IRS is major player in enforcing sanctions on Russian oligarchs
The agency is combining forces with other federal law enforcement agencies as well as foreign counterparts in allied countries to uncover Russian elite sanction evasion and illegal asset movements.
The IRS Criminal Investigation (CI or IRS-CI) is the part of the agency that investigates federal tax crimes. Its focused expertise in uncovering financial crimes like money laundering and cybercrime is the key tool in the U.S. arsenal to sanction Russian kleptocrats in response to the invasion of Ukraine.
CI also engages in asset seizure when illicit financial activity is involved, another major reason they are crucial for carrying out the Russian sanction program.
What are the sanctions? It goes beyond just yachts.
The New York Times summarizes the sanctions program against Russian banks, officials and oligarchs. Included are the freezing of Russian central bank assets and the intercepting of transactions involving major Russian financial institutions. The IRS works with international institutions and allied governments since the oligarchs’ movement of money and assets weaves a worldwide web.
The IRS is coordinating with other federal government agencies, including the Financial Crimes Enforcement Network or FinCEN. The Times reports that FinCEN has warned banks and dealers in luxury goods to be alert for “suspicious transactions” of sanctioned oligarchs and their families that may involve luxury goods (art, jewelry and others) and real estate.
In addition, the IRS seeks evidence of new fictitious businesses and shell companies with complex structures created to hide property and assets and to engage in anonymous cryptocurrency transactions. Oligarchs often register these businesses in obscure, isolated island nations, but not always.
When appropriate, CI will freeze and seize assets of those being sanctioned.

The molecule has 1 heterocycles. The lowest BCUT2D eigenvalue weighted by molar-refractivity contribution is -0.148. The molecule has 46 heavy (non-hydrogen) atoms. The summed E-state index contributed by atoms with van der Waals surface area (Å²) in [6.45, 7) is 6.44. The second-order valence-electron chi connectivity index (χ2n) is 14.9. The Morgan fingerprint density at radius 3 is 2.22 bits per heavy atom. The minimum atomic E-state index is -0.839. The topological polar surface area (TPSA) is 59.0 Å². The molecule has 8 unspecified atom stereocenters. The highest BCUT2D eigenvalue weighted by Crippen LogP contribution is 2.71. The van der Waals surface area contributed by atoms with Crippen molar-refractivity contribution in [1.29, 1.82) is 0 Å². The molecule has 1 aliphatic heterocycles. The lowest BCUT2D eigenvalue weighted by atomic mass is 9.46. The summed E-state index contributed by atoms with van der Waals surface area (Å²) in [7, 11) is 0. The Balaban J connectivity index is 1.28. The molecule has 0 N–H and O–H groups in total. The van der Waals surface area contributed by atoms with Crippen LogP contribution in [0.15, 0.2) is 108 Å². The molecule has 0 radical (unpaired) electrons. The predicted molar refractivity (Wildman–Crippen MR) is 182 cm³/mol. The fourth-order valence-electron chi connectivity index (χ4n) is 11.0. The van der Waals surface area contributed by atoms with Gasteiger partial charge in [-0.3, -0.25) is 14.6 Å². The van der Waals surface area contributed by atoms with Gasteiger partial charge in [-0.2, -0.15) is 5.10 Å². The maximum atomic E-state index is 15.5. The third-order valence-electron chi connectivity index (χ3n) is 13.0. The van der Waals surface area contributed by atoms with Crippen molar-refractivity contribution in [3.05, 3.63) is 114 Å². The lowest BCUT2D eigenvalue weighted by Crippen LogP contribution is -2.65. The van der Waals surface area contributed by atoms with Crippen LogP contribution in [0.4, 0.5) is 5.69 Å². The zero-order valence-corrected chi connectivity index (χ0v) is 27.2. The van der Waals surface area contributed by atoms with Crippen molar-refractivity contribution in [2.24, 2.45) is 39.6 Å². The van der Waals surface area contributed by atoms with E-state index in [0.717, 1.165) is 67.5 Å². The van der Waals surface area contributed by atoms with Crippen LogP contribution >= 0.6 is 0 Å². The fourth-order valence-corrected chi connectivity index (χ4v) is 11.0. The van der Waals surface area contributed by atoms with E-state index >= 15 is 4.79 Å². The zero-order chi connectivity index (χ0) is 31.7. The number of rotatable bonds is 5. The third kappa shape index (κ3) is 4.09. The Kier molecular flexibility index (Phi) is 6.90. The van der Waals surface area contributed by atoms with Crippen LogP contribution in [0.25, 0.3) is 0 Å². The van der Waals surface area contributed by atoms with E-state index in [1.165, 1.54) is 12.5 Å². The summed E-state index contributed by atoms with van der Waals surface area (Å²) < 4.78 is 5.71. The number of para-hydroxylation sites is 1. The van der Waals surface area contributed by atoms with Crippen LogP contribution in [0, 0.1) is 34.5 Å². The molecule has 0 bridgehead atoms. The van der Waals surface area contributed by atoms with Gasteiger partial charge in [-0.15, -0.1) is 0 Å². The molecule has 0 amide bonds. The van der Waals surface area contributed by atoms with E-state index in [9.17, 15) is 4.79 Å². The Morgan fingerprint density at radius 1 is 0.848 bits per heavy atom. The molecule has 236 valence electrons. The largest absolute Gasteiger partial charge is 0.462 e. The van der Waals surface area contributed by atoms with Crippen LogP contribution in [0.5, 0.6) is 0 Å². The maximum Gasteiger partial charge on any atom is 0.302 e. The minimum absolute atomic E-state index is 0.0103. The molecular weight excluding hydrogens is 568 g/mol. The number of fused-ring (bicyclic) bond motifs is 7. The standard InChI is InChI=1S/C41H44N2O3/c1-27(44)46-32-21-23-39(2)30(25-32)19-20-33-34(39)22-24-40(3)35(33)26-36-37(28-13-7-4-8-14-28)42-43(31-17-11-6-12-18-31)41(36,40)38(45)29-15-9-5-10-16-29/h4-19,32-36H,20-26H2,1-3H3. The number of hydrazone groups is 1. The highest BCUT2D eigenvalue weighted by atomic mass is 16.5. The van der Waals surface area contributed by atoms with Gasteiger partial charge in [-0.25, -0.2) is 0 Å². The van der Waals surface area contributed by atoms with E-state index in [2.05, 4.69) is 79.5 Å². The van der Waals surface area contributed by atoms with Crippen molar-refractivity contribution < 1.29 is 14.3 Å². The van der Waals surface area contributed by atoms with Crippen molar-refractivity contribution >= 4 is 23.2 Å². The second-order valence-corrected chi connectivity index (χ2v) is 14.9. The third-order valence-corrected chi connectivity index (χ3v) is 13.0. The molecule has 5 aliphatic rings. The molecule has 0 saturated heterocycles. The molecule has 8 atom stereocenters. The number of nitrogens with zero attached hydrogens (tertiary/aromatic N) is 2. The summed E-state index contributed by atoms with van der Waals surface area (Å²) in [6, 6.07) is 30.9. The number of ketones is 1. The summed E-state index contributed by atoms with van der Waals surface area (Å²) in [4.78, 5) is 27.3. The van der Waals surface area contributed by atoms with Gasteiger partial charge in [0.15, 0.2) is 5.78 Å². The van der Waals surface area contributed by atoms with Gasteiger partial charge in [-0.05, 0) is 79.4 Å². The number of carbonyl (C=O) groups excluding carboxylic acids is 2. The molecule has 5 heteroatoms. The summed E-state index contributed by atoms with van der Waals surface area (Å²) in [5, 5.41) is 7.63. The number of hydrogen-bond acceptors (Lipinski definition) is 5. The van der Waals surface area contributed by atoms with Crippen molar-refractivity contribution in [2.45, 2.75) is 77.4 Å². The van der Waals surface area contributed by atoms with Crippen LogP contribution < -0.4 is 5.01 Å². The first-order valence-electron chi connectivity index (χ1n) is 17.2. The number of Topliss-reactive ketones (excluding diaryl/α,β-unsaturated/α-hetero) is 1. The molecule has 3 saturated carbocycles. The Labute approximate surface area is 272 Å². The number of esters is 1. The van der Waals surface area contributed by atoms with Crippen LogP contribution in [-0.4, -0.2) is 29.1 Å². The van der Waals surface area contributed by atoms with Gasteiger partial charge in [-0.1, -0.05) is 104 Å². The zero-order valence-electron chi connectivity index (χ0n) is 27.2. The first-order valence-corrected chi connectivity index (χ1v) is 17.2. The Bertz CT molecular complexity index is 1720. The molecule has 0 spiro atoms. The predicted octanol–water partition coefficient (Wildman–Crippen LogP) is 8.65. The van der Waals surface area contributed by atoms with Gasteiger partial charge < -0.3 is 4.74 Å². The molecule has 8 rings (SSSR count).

IRS’ familiarity with Russian kleptocrats
CI was actively investigating questionable financial transactions of Russian oligarchs well before the recent attack on Ukraine. For example, the IRS reports that Oleg Tinkov was indicted in 2019 for failing to pay taxes due when he gave up his U.S. citizenship and returned to Russia in 2013. He avoided the exit taxes by significantly understating his worth, despite a recent surge in the value of his stock in a Russian bank as well as gain from a constructive property sale worth more than $1.1 billion.
After his 2020 arrest, he paid about $509 million in unreported taxes, interest and a penalty for fraud. According to The New York Times, since 2017, the IRS has participated in at least 20 cases involving the investigation of Russian elite’s money laundering, but the latest sanctions “are also expected to spur aggressive evasion measures by Russians.”
Finding evasive actions
The investigative process under these circumstances is like forensic accounting on steroids – painstaking in its detail. Assisted by tracing technology, agents trace every suspicious transaction, linking it to others to uncover irregularities in money and asset trails that can lead to evidence of money laundering and related criminal activity. CI special agents can “deanonymize otherwise anonymous transactions” that involve foreign entities that are unlawfully using U.S. financial systems, according to the IRS.
In March 2022, the U.S. Department of Justice (DOJ) announced the interagency Task Force KleptoCapture to enforce the Russian sanctions as well as other economic measures and export restrictions, in coordination with allies. As part of KleptoCapture, the IRS-CI is providing analysts and agents to the effort. When uncovered, those violating sanctions or tax laws will be prosecuted and if convicted could serve substantial prison time and face other potential penalties.
CI and other members of the task force will not only target oligarchs and their families, but also third parties who assist them in their attempts to evade sanctions.
The efforts of IRS-CI and other law enforcement entities here and around the world to enforce sanctions on Russian kleptocrats is commendable. But sometimes in an aggressive effort to achieve a worthy goal, government can overreach and sweep up innocent parties, or violate procedural safeguards or individual rights. Anyone who suspects CI is investigating them for matters of concern to KleptoCapture should seek immediate advice from an experienced tax attorney.